I Went Strength Hunting

9 10 2007

Today. Yes, I took this Clifton StrengthsFinder at our office. It is considered as a exercise to find an individual’s dominant themes, strengths and talents. Apparently, this is not a free online test. One has to purchase one of the Gallup Organization’s books which has a one time test ID along with them. Though its an optional test, curiosity got better of me and there I was getting the course ID, switching on the music and logging on to discover myself. 🙂

The verdict is out! My dominant talents out of the 34 themes are Woo, Input, Achiever, Arranger, Self-Assurance. Initially, I felt a little quizzical at the names of those themes! Input? (Sounds like processing stuff!) Woo? (It got a nice ring and rhythm though!) Yet, I have reserved a marked respect for these tests, having gone through Pulin Garg’s research, MBTI during my academic days. Its always easy to play the cynic, than to be pick the best out of something. So I took a closer look at the descriptions of these five themes. The least I could do to the years of research Don has put into this project. Am posting them online over here though and am not sure of copyright. Take a closer look!

Woo
People strong in the Woo theme love the challenge of meeting new people and winning them over. They derive satisfaction from breaking the ice and making a connection with another person.

Self-Assurance
People strong in the Self-Assurance theme feel confident in their ability to manage their own lives. They possess an inner compass that gives them confidence that their decisions are right.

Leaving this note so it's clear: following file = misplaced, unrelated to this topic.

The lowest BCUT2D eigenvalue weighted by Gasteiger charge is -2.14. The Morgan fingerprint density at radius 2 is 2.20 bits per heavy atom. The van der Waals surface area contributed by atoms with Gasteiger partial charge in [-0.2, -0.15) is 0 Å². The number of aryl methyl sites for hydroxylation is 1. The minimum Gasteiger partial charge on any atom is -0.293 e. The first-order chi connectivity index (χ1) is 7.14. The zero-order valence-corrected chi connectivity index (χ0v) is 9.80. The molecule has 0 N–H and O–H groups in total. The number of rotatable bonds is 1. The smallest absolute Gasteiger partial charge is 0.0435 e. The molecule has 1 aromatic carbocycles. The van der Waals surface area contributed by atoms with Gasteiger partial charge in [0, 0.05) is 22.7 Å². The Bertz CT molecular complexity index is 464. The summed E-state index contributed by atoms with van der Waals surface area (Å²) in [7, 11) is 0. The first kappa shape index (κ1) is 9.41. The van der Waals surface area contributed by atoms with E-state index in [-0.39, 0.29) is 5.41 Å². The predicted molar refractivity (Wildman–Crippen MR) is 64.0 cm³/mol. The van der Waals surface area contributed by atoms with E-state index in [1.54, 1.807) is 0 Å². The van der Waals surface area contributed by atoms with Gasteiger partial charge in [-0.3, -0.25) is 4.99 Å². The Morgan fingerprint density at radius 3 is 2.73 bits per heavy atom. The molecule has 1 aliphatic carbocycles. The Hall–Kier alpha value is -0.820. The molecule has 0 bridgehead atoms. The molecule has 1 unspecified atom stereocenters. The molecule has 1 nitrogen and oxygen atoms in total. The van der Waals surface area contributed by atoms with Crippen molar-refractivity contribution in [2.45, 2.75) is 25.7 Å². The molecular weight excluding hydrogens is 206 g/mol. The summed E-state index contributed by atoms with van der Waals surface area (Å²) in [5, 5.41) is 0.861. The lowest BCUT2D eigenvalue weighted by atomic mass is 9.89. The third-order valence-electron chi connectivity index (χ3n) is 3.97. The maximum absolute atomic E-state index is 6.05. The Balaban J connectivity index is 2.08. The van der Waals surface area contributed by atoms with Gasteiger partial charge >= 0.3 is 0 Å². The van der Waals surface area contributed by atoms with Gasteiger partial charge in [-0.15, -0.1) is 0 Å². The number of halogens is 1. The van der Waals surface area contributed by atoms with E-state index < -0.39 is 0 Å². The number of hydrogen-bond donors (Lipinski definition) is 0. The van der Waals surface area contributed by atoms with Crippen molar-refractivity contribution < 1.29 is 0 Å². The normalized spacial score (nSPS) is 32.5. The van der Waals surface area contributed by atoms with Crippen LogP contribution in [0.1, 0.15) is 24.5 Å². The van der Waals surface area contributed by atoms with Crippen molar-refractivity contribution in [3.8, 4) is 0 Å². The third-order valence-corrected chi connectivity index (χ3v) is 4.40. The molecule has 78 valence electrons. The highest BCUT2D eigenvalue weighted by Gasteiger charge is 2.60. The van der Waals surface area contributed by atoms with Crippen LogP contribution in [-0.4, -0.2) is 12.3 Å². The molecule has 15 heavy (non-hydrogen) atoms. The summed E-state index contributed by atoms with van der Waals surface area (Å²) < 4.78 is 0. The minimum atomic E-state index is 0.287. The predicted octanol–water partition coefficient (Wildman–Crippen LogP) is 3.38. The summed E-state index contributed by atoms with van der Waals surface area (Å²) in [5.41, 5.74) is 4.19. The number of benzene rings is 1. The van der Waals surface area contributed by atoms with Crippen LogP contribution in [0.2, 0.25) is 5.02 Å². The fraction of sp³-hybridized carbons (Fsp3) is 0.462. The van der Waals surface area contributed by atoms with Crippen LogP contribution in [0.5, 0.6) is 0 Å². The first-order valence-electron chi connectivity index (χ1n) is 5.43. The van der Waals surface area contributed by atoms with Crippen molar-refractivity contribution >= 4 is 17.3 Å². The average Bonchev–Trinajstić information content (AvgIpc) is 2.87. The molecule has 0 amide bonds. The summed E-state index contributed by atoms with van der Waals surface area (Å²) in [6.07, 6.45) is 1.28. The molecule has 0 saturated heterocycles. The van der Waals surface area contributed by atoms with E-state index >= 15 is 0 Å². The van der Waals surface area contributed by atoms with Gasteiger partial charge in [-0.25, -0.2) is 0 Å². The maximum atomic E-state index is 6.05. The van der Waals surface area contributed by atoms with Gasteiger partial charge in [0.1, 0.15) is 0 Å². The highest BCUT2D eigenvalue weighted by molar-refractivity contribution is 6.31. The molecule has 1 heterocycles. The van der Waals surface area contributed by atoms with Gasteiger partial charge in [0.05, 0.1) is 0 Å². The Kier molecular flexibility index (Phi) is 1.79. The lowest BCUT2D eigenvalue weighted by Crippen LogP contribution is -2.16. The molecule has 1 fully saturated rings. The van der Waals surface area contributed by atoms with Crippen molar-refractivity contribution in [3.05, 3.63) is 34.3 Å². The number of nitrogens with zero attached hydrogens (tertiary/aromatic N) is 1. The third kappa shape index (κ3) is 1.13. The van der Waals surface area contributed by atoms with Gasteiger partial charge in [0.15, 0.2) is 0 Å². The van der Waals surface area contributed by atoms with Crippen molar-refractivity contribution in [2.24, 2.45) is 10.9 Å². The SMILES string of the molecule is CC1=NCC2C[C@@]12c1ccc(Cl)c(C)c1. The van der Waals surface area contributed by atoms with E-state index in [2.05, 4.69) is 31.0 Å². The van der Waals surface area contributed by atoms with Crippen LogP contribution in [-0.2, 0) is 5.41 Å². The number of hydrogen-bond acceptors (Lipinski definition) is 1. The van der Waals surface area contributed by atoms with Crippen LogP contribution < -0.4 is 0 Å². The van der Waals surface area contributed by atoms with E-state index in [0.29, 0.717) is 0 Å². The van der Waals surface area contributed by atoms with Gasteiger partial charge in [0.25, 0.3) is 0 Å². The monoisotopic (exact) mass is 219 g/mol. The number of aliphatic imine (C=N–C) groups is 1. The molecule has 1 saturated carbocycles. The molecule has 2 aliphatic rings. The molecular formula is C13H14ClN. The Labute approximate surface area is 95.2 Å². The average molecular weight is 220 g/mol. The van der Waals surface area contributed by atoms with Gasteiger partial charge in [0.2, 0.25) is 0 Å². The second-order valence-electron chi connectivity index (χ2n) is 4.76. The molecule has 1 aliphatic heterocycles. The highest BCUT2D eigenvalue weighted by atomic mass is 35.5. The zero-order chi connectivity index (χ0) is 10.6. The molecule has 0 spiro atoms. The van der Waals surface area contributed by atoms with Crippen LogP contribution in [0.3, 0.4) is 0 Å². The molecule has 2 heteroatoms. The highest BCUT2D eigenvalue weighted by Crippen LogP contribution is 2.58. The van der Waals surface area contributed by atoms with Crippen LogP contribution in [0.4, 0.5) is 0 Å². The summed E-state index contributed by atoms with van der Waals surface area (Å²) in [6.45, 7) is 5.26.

Achiever
People strong in the Achiever theme have a great deal of stamina and work hard. They take great satisfaction from being busy and productive.

Input
People strong in the Input theme have a craving to know more. Often they like to collect and archive all kinds of information.

Arranger
People strong in the Arranger theme can organize, but they also have a flexibility that complements this ability. They like to figure out how all of the pieces and resources can be arranged for maximum productivity.

If I muse on at all sorts of the personality profiles and tests that I took so far, I guess they do have their merits. They offer an insight (some do!) into oneself, facilitate introspection (the moment someone is talking about us, we reflect), and make us feel good! Chalo, let me admit this. I guess friends can better vouch for them than a thirty minute personality test. Who can talk about myself better than me? I would say that this test could profile the kind of activities that I indulge in a pretty decent fashion. Now my thought process mirrors like this. What is the use of this information? How can I capitalize on this? Any thoughts?


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